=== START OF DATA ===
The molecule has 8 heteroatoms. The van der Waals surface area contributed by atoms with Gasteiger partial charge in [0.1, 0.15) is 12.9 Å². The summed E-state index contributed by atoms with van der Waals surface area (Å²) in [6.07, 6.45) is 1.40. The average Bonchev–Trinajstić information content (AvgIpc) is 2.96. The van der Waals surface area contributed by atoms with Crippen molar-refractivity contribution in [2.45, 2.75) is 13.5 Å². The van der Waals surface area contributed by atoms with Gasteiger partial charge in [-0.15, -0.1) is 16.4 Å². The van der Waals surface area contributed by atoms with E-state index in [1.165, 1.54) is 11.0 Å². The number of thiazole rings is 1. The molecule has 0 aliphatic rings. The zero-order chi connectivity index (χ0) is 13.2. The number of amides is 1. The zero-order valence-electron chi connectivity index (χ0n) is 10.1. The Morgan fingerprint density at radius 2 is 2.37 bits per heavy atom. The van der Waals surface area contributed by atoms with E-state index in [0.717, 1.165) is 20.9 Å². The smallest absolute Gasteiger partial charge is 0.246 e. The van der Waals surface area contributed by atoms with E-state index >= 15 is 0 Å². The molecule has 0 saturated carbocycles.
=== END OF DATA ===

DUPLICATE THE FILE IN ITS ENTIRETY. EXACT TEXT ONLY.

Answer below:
The molecule has 8 heteroatoms. The van der Waals surface area contributed by atoms with Gasteiger partial charge in [0.1, 0.15) is 12.9 Å². The summed E-state index contributed by atoms with van der Waals surface area (Å²) in [6.07, 6.45) is 1.40. The average Bonchev–Trinajstić information content (AvgIpc) is 2.96. The van der Waals surface area contributed by atoms with Crippen molar-refractivity contribution in [2.45, 2.75) is 13.5 Å². The van der Waals surface area contributed by atoms with Gasteiger partial charge in [-0.15, -0.1) is 16.4 Å². The van der Waals surface area contributed by atoms with E-state index in [1.165, 1.54) is 11.0 Å². The number of thiazole rings is 1. The molecule has 0 aliphatic rings. The zero-order chi connectivity index (χ0) is 13.2. The number of amides is 1. The zero-order valence-electron chi connectivity index (χ0n) is 10.1. The Morgan fingerprint density at radius 2 is 2.37 bits per heavy atom. The van der Waals surface area contributed by atoms with E-state index in [0.717, 1.165) is 20.9 Å². The smallest absolute Gasteiger partial charge is 0.246 e. The van der Waals surface area contributed by atoms with E-state index >= 15 is 0 Å². The molecule has 0 saturated carbocycles.